Network Computing is part of the Informa Tech Division of Informa PLC

This site is operated by a business or businesses owned by Informa PLC and all copyright resides with them. Informa PLC's registered office is 5 Howick Place, London SW1P 1WG. Registered in England and Wales. Number 8860726.

Know Your Virtual Workloads: Block Size & Workload Shift

To properly design and optimize your data center, it's important to understand various workload characteristics, how they change over time, and how they impact application performance. I've identified the top six things you should know about your virtualized workloads.

In my last post, I looked at two characteristics of your VMs that are traditionally overlooked in the data center: the different effects that reads and writes have on VMs, and how different access patterns impact performance. Failure to recognize and appropriately measure these things can adversely impact application performance and lead to high IT costs.

In this post, I'll address two other characteristics that are equally important: block sizes and workloads.

#3: Block size matters

In the quest to hunt down and resolve VM performance issues, administrators often require metrics related to CPU, memory, and storage. However, this data can be difficult to get in a virtual infrastructure. Block sizes are a prime example of a metric that has a dramatic impact on storage performance, and varies heavily based on application, OS, and workload. Yet, it is largely invisible to common management systems. This lack of visibility is one of the key reasons why block sizes are misunderstood and overlooked by virtualization, network, and storage administrators alike.

In the context of storage I/O, a block is simply a chunk of data in the form of a single unit, transmitted in a data stream. Block “size” refers to the payload size of a single unit, whether it be a read or a write. Throughput is the result of the I/Os per second (IOPS) and the block size for each I/O being sent or received. Applications, and the operating systems they run on, generate a wide, ever-changing mix of block sizes based on the characteristics of the application and the workloads being serviced. Reads and writes are often delivered using different block sizes as well.

Because block sizes have different effects on storage systems, visibility into this metric is critical. For instance, a 256K block has 64 times the payload of a 4K block, and takes substantially more effort for every component of the storage stack to satisfy the I/O request. The storage fabric, the protocol, the processing overhead on the HBAs, the switches, the storage controllers, and the storage media are all affected. With the adoption of flash in the data center, visibility into block sizes is more important than ever, since flash can often struggle with larger block sizes.

Traditional management tools for the hypervisor, such as vCenter, do not expose this type of data. Monitoring tools that hook into vCenter statistics cannot see this data, either. Storage arrays might be able to provide some limited understanding of block sizes, but the information is often oversimplified, limiting its use. For a truly prescriptive approach to storage design, optimization, and troubleshooting, one needs proper visibility to block sizes across the entire data center, yet at a granular enough level to understand the nature of individual workloads.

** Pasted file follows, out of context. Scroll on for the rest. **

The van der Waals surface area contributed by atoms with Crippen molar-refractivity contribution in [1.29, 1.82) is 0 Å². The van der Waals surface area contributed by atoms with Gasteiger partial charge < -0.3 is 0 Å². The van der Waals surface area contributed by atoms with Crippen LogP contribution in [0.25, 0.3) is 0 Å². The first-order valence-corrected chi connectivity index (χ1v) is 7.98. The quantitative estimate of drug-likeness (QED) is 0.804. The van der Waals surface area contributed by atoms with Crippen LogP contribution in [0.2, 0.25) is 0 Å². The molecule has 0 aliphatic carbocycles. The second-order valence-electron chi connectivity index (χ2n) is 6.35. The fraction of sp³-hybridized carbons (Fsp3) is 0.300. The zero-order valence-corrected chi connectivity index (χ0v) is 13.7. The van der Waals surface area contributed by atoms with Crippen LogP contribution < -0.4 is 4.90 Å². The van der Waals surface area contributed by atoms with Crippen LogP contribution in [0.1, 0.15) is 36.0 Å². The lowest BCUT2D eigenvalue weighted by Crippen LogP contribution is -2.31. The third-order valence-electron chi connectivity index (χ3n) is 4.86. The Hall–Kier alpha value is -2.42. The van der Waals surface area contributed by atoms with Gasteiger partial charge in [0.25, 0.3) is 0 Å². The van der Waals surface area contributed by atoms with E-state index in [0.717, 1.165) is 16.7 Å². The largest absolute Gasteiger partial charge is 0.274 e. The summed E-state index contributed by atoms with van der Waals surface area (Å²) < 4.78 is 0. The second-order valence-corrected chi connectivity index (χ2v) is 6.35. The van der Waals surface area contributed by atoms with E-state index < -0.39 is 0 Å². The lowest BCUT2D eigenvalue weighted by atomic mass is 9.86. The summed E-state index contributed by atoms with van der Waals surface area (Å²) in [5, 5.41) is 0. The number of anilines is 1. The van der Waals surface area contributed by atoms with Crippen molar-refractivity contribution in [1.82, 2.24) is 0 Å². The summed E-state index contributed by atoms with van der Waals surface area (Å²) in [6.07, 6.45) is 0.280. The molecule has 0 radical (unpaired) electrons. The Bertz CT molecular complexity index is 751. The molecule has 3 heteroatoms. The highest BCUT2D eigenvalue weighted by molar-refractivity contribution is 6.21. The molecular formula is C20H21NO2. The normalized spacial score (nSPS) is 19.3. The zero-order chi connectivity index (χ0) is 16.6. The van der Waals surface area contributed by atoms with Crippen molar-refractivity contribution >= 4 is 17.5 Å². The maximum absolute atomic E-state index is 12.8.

#4: Workloads are constantly shifting

Performance metrics are the window that provides visibility into how workloads are behaving. The quality of the data provided to an administrator is the result of not only how it is measured, but how often it is measured. When we consider that most important metrics related to these systems are very dynamic and bursty in nature, the rate at which data is sampled becomes critical.

Let's take storage I/O latency as an example. Brief but recurring spikes of latency can impact all VMs that live on the infrastructure. An existing solution may not be able to properly illustrate those spikes because of lengthy polling intervals. Furthermore, when a solution assembles those data points across a timeline, it may average them out as it renders the data, devaluing the information even further.

These problems aren't be limited to analyzing latency. Perhaps you are trying to determine the peak IOPS of a single workload, or across an environment. If a solution only samples the data once every 5 or 10 minutes, how can it possibly capture those peaks that might be stifling the storage system? In data center infrastructures, milliseconds matter.

Workloads change constantly based on what the applications are being asked to do. Read requests versus write requests, access patterns, block size distributions, and data access frequency are just a few variables that fluctuate. All of these play a part in how capable your environment can satisfy the demands your VMs. An ideal solution would allow an administrator to properly see how these metrics are affecting the performance of the VM and the other VMs that live in the infrastructure.

In our next, and final part in this series, we will be looking at two more characteristics of your VMs that may very well be undermining your ability to deliver optimal performance of services in your environment. Stay tuned!